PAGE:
Strzok was removed from special counsel Robert Mueller's investigation of potential collusion between the Trump campaign and Russia after the texts were discovered.
The hearing, which is still ongoing, was chaotic. Democrats and Republicans on the committee spent much of the hearing's first hour arguing and trying to use procedural moves to quiet the opposition, largely while Strzok sat quietly.
Early on in the hearing, Strzok declined to answer some questions from the Judiciary Committee's Republican chair, Rep. Bob Goodlatte, saying the FBI had told him not to answer due to an ongoing investigation.
That led to a lengthy fight between Republicans and Democrats, in which Goodlatte threatened to hold Strzok in contempt and Democrats tried to object. Eventually, Rep. Jerry Nadler, Goodlatte's Democratic counterpart on the committee, just tried to end the hearing entirely.
Goodlatte told him he wasn't recognized to do that. At one point, members in the hearing room could be seen shaking their heads and raising their eyebrows in exasperation as their colleagues fought.
By the afternoon, things deteriorated even further. More than five hours into the hearing, Republican Rep. Louie Gohmert repeatedly accused Strzok of lying to the committee and then referenced Strzok's affair with Page, prompting cries of outrage from other members of the committee.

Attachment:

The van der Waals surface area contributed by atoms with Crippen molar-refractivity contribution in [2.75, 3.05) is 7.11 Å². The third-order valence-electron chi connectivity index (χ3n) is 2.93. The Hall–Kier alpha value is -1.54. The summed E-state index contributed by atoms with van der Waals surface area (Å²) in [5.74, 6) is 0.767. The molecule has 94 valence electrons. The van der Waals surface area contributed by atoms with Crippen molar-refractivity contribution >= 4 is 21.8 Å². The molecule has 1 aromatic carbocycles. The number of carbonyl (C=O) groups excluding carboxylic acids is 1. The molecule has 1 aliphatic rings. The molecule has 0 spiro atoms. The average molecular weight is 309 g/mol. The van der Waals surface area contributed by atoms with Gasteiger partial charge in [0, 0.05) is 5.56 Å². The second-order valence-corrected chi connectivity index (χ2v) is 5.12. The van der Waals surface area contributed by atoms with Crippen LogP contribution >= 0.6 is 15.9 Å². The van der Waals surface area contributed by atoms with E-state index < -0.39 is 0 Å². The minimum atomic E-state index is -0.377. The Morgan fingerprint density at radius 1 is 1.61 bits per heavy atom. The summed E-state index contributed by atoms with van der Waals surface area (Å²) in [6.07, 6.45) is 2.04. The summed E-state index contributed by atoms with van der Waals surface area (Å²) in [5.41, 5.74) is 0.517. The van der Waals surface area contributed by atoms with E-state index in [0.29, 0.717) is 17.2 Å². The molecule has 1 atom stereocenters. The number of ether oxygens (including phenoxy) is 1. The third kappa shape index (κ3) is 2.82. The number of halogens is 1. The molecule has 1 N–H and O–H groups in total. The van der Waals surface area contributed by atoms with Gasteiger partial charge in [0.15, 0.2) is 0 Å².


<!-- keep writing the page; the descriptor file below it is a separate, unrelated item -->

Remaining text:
"I've talked to FBI agents around the country," Gohmert told Strzok. "You've embarrassed them. You've embarrassed yourself and I can't help but wonder when I see you looking there with a little smirk, how many times did you look so innocent into your wife's eyes and lie to her about Lisa—"
Other members of the committee erupted in disapproval, with one calling it "outrageous,” another, "despicable” and a third telling Goodlatte it was “intolerable harassment of a witness.”
In the brief chaos as members shouted for Goodlatte to end the line of questioning, one woman member was heard yelling to Gohmert, “Do you need your medication?”